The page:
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Houston Grand Opera’s new “Rape of Lucretia” opens Feb 3

Houston Grand Opera’s new production of Benjamin Britten’s intimate but intensely gripping chamber opera The Rape of Lucretia takes place on February 3–11, 2012 and features the young American theatre director Arin Arbus in her operatic debut. Arbus is the associate artistic director of Theatre for a New Audience, a classical off-Broadway company. She has made headlines in past seasons with her compelling direction of three Shakespeare productions, including her 2009 Othello, which received six Lortel nominations. In early 2010 she was featured in the New York Times, which spotlighted her work leading a theatre company of inmates at the Woodbourne Correctional Facility, a medium-security prison in upstate New York; according to Arbus, it was her work there that re-ignited her passion for directing and storytelling. Mezzo-soprano Michelle DeYoung, last heard at HGO as Venus in Tannhäuser, sings the title role in HGO’s new Lucretia, which is led by Scottish conductor Rory Macdonald in his company debut.
In her notes for the production, Arbus observes: “Lucretia was first performed in 1946 – after WWII, after the Blitz, after over 300,000 Britons had died. As his homeland was reeling from this devastation, Britten was working on Lucretia – which attempts to harness song to human tragedy. Undoubtedly, as he wrote this opera about personal sacrifice and grief which gives way to political development, Britten was thinking of England’s own attempts to grapple with those very issues.” She continues, “On one level, the opera is deeply political. Lucretia’s rape and subsequent death are widely known as the events that provoked the Romans to revolt against the occupying Etruscan forces, which ultimately led to the establishment of the Roman Republic. The story is both mythic and intimate. I hope to preserve these inherent ambiguities. We will set the action in Rome in the historical period, but we won’t be literal or historical in the design.”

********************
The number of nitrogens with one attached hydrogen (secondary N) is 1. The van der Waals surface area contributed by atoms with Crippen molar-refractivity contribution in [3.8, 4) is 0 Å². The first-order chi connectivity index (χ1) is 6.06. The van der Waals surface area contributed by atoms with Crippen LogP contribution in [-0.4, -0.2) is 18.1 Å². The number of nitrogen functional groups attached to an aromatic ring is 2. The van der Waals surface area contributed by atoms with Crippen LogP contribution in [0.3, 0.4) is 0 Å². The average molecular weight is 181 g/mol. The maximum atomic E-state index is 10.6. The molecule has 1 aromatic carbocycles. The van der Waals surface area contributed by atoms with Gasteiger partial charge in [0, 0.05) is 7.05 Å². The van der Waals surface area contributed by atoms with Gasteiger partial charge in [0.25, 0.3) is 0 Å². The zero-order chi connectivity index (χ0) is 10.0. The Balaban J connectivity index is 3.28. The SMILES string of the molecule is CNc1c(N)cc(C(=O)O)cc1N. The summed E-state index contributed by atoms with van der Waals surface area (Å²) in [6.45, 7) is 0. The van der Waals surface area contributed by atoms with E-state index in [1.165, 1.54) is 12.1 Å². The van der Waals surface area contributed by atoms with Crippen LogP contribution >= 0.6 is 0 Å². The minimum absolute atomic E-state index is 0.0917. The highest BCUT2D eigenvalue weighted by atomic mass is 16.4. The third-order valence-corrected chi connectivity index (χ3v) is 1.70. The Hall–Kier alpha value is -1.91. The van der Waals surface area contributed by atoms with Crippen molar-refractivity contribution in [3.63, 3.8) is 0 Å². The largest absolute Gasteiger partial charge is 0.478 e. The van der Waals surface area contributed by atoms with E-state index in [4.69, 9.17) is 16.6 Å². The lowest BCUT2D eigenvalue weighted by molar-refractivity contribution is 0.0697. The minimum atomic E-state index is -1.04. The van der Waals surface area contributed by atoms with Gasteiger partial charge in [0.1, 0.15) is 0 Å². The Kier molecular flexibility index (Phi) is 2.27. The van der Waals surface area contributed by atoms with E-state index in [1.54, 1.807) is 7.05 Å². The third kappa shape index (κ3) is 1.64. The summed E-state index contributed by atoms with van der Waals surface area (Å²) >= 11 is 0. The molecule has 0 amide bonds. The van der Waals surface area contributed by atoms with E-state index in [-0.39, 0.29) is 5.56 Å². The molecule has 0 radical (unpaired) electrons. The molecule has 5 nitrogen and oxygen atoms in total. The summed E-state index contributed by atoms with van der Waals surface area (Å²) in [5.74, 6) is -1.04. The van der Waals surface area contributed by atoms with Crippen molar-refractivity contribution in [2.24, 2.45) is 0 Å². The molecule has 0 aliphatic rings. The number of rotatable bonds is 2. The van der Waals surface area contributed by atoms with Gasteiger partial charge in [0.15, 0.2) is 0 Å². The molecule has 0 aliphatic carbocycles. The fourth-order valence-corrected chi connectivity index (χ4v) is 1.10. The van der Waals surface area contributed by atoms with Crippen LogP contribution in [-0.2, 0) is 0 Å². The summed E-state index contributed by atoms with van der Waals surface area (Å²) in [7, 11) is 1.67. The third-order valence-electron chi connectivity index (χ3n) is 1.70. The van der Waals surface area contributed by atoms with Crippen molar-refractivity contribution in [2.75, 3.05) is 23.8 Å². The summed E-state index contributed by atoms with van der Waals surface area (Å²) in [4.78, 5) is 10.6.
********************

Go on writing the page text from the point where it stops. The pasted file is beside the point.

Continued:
HGO Artistic and Music Director Patrick Summers describes the Britten work: “It is an incredibly searing piece; hard to watch, cathartic, and very beautiful. The opera is about unmotivated acts of violence and the power play of men over women. It was written in the 1940s, when the world had witnessed the most extraordinarily violent event in history (WWII), so it is very much a product of those years.” He adds, “Arin Arbus is emerging from a new, very young generation of American directors who work with real rigor and seriousness on Broadway. She has had extraordinary success directing Shakespeare, exploring the relationships between people, finding the ambiguity of the characters who behave in a certain way.”